Forum on Liquidity Shock and Financial Stability:

Interview of Professor Avanidhar Subrahmanyam

Watch the interview of Professor Subra

Professor Avanidhar Subrahmanyam, the Goldyne and Irwin Hearsh Chair in Money and Banking at the University of California, Los Angeles, was interviewed by the Institute of Global Finance’s Director, Professor Fariborz Moshirian. He is also one of the Senior Fellows of the Institute, and a member of the IGF’s International Advisory Board. He provided his insights regarding the causes of the Global Financial Crisis (“GFC”) and resulting contagion to other economies, as well as whether we have the right policies in place to prevent another crisis. Professor Subrahmanyam also shared his perspective on US monetary policy, and about liquidity.

Professor Subrahmanyam considered some major causes of the GFC were overconfidence and greed. It’s clear now that the real estate boom in the US was driven by irrational expectations that returns on real estate would be perpetually positive. It was also driven by people trying to get rich quick through real estate because traditional ways of getting rich were not working as a result of the US manufacturing sector drying up. A precipitating factor to all this was the easy credit granted to households, as well as the high ratings given to mortgage-backed securities based on the belief that real estate would perpetually go up.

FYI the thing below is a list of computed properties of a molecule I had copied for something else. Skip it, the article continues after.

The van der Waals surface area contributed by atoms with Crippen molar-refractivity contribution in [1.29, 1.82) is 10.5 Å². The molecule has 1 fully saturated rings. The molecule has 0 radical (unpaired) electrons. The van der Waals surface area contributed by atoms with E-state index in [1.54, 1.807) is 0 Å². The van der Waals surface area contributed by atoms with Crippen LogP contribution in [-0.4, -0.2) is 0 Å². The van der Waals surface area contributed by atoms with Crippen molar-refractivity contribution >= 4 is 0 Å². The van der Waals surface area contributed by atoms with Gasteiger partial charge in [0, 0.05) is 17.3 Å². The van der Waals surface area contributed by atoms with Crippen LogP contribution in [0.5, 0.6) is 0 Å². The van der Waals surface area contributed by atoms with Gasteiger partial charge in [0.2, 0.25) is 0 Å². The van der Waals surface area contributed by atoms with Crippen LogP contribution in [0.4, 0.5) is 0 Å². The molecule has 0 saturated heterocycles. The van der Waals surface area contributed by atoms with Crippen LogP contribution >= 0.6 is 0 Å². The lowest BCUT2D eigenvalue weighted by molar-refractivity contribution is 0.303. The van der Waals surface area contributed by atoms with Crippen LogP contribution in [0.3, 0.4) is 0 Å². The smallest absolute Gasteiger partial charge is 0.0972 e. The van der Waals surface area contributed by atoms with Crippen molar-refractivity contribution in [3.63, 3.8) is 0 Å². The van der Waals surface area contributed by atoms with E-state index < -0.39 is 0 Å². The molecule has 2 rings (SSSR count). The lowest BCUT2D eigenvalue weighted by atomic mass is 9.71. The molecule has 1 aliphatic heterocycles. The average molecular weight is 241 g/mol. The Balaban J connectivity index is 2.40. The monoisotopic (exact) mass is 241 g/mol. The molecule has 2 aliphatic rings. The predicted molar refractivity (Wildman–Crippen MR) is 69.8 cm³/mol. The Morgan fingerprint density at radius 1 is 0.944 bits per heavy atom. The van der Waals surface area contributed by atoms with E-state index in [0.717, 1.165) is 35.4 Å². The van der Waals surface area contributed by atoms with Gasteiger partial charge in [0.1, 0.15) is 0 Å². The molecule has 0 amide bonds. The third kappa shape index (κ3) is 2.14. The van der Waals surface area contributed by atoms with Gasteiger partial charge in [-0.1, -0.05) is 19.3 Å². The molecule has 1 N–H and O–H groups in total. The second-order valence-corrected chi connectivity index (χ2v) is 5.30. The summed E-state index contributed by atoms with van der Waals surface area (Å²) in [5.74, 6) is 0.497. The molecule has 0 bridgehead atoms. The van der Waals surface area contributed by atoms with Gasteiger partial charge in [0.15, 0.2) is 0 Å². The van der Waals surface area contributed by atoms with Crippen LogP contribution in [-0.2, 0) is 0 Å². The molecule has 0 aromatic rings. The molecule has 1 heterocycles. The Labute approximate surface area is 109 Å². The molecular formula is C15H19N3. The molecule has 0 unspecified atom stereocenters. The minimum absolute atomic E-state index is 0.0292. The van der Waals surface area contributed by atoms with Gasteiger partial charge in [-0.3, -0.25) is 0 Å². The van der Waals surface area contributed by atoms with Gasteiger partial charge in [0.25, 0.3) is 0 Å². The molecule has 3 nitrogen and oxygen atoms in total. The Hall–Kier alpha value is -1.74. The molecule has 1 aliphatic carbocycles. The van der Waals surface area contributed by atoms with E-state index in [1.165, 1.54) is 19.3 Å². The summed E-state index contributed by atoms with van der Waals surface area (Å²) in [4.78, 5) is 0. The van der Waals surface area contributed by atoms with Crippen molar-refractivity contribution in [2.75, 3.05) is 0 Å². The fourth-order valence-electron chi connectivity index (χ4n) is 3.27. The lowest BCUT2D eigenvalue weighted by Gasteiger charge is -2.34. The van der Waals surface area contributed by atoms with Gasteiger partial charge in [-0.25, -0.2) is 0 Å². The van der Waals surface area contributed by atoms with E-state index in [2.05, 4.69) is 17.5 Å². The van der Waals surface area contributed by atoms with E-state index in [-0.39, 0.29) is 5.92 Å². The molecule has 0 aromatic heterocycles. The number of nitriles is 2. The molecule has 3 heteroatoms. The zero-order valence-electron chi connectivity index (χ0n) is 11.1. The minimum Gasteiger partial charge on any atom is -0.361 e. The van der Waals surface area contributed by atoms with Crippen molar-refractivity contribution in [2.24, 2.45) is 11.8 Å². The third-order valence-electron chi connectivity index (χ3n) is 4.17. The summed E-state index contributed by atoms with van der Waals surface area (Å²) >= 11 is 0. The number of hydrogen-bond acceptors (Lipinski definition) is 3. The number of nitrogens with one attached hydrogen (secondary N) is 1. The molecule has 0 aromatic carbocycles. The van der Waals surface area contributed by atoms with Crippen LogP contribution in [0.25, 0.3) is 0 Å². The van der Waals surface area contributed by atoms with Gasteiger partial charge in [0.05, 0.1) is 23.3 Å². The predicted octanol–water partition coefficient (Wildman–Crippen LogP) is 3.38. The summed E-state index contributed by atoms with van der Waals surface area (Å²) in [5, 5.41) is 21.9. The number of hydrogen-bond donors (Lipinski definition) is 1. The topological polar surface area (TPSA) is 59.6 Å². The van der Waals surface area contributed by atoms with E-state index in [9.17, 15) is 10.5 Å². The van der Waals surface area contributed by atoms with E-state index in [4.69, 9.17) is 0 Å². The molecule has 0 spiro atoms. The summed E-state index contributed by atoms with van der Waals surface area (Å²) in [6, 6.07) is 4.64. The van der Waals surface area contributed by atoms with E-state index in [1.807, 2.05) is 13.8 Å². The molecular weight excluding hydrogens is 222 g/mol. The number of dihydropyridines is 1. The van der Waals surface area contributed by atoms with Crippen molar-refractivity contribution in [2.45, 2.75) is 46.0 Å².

One major way in which the financial crisis then spread to other economies was through a decrease in consumption in the US leading to the decline of manufacturing sectors in other economies. As a result, this has led to a jobs crisis in other countries. Moreover, manufacturing has shifted to Pacific Rim countries as a result of the lower cost of labour there, and so whole generations of youths are unable to find work because there simply is none.

Professor Subrahmanyam highlighted that one key policy to minimise the chance of another crisis was for policymakers in other countries to move towards more independent decision-making and rely less on US beliefs on financial markets. He highlighted the biggest mistake was to trust a few influential gurus in the US.

In terms of monetary policy, Professor Subrahmanyam prefaced his discussion by saying his views are radical. He argued that the quantitative easing program in the US will not yield the outcome desired in the long-run because it is not addressing the problem. The assumption behind quantitative easing is that there is a starvation of capital amongst US businesses, and by lowering interest rates, it will stimulate borrowing by businesses and hence stimulate growth. But the problem in the US is not starvation of capital. It’s people not having enough money to spend, so the quantitative easing policy is not addressing the problem. The policy does not benefit the middle class.  Instead, the problem is a fiscal one – how to stimulate spending by the middle class.

Finally, Professor Subrahmanyam highlighted that the right way to create liquidity is to ensure there are policies in place so banks do not take undue risks. The lesson from the GFC is that more effective internal and external controls must be implemented. Unless there are these controls, we’ll have more liquidity crunches in the future.